Watermelon politics in Hungary

Until now it was a simple price war between farmers and supermarkets, but as of today watermelon is no longer just an agricultural commodity. It has become a political football. (Just think of the opportunities for a good cartoonist!) On the one side is a mad socialist member of parliament; on the other a farmers’ association linked to Fidesz.

József Karsai, formerly a member of the defunct Smallholders’ Party and currently a representative of MSZP, has a penchant for creating havoc. His latest cause is the plight of Hungarian watermelon growers who cannot sell their crop at a price they consider fair. He became the spokesman for the “thousands of watermelon growers” in his county of Békés. Building on his success there he moved on to Heves County, also a center of watermelon farming. I was astonished to read that Hungarian farmers grow watermelon on 6,000 acres and that 90% of their crop goes to export. The amount of watermelon produced is staggering: 140,000-150,000 tons a year. Last year, apparently because of the late frost and the subsequent drought, the price of watermelon was very high. Such a price hike usually results in more watermelon being planted the following year. Naive farmers think that if the price of a commodity the year before was good it is worth growing lots more of the same crop. Then, of course, there is a surplus and the price goes down. That’s exactly what happened with watermelon this year.

Back to the political aspects of watermelon. In the last few years, especially since a socialist-liberal government has been in power, the Magosz (Magyar Gazdakörök és Gazdaszövetkezetek Szövetsége/Hungarian Association of Farmers and Farming Cooperatives), one of the numerous farmers’ associations, regularly organized demonstrations and partial roadblocks to protest this or that. The complaints usually centered around subsidies: they were insufficient or they were late. At times they demonstrated because the price of wheat was too low; they demanded that the state buy and store the wheat at an above-market price. It became clear soon enough that Magosz was an antigovernment organization with close ties to Fidesz, the party then in opposition. These ties were eventually so close that Fidesz and Magosz signed a document of cooperation prior to the national elections of 2006. Magosz would try to deliver the votes for Fidesz in exchange for five parliamentary seats. Fidesz didn’t win the elections, but five Magosz leaders, including István Jakab, the president of Magosz, became members of parliament. In the last two years Magosz has been less disruptive. First, agricultural subsidies increased substantially after Hungary became a member of the European Union; second, the minister of agriculture, József Gráf, has a way with the farmers.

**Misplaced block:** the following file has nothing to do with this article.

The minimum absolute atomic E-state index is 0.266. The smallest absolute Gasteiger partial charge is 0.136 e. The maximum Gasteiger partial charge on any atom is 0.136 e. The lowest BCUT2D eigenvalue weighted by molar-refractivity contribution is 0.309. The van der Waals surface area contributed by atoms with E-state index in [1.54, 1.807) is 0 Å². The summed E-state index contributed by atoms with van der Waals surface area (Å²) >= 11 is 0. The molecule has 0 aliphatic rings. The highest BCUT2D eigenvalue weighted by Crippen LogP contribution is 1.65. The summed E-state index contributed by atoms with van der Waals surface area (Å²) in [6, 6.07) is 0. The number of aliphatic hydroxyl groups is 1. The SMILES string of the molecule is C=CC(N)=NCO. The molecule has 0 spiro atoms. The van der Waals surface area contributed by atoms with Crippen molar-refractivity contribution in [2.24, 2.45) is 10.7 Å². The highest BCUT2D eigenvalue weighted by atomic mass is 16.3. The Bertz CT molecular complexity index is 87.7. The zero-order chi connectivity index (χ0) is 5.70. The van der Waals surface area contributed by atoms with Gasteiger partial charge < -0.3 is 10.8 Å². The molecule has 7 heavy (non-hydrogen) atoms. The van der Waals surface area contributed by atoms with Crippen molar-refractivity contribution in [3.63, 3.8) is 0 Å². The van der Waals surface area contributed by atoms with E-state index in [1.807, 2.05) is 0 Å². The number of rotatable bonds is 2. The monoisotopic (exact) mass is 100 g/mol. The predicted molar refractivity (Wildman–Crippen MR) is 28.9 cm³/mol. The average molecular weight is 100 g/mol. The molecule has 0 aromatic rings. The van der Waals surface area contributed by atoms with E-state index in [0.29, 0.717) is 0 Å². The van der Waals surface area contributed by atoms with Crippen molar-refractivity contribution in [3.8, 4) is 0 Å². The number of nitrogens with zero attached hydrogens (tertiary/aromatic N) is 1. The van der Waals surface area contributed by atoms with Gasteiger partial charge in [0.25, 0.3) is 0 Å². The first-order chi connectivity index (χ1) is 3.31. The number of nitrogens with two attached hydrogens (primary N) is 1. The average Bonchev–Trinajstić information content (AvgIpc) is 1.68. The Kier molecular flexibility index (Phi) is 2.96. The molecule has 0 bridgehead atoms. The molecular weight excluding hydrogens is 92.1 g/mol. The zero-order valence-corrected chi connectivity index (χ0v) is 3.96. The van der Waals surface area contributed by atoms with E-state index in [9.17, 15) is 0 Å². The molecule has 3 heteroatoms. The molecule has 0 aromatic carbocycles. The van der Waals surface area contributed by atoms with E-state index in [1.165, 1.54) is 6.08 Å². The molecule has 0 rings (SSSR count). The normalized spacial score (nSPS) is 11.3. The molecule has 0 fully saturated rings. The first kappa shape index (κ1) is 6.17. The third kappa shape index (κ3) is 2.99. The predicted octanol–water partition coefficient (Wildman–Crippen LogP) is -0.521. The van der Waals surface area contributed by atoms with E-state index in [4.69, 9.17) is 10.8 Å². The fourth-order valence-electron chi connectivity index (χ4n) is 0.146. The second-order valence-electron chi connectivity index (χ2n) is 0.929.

Magosz apparently supported Karsai initially when Karsai’s farmers dumped a few tons of watermelon in the parking lot of one of the Auchen stores. However, when Karsai, emboldened by his initial success with Auchen, extended his activities to blockading the premises of exporters, Magosz made a public declaration in which the farmers’ association protested “Karsai’s radical methods that are opposed to the union’s market economy.” Magosz further claimed that “because of the blockade and the resulting uncertainty regarding shipping, important foreign buyers have turned away, perhaps for good, from buying Hungarian agricultural products.” Magosz added that the association considers Karsai’s actions no more than political profiteering. This opinion was shared by eighteen farmers’ organizations whose main activity is selling the products of their members. These cooperatives went so far as to accuse Karsai of representing the interests of certain watermelon wholesalers who want to ruin their competitors. They also claimed that on the free market there is no way of selling watermelon at 30 Ft per kilogram, the price Karsai demands.

It seems that some socialist politicians support Karsai and expressed their surprise that farmers would side with the wholesalers. Actually they used a not too nice slang word for the wholesalers: “neppers.”

Well, this time I’m on the side of Magosz, the cooperatives, and the “neppers.” When 90% of Hungarian watermelon is sold abroad and when there is an overproduction of watermelon all over Europe, when the temperature is fairly cold for the season and thus fewer watermelon are sold, it is impossible to play the kinds of games Karsai advocates. Hungarian farmers will not be able to sell their products and Italian watermelon growers will have a heyday. One of the leaders of Magosz kept repeating that “one cannot go against the market.” Indeed. Karsai is on the wrong side.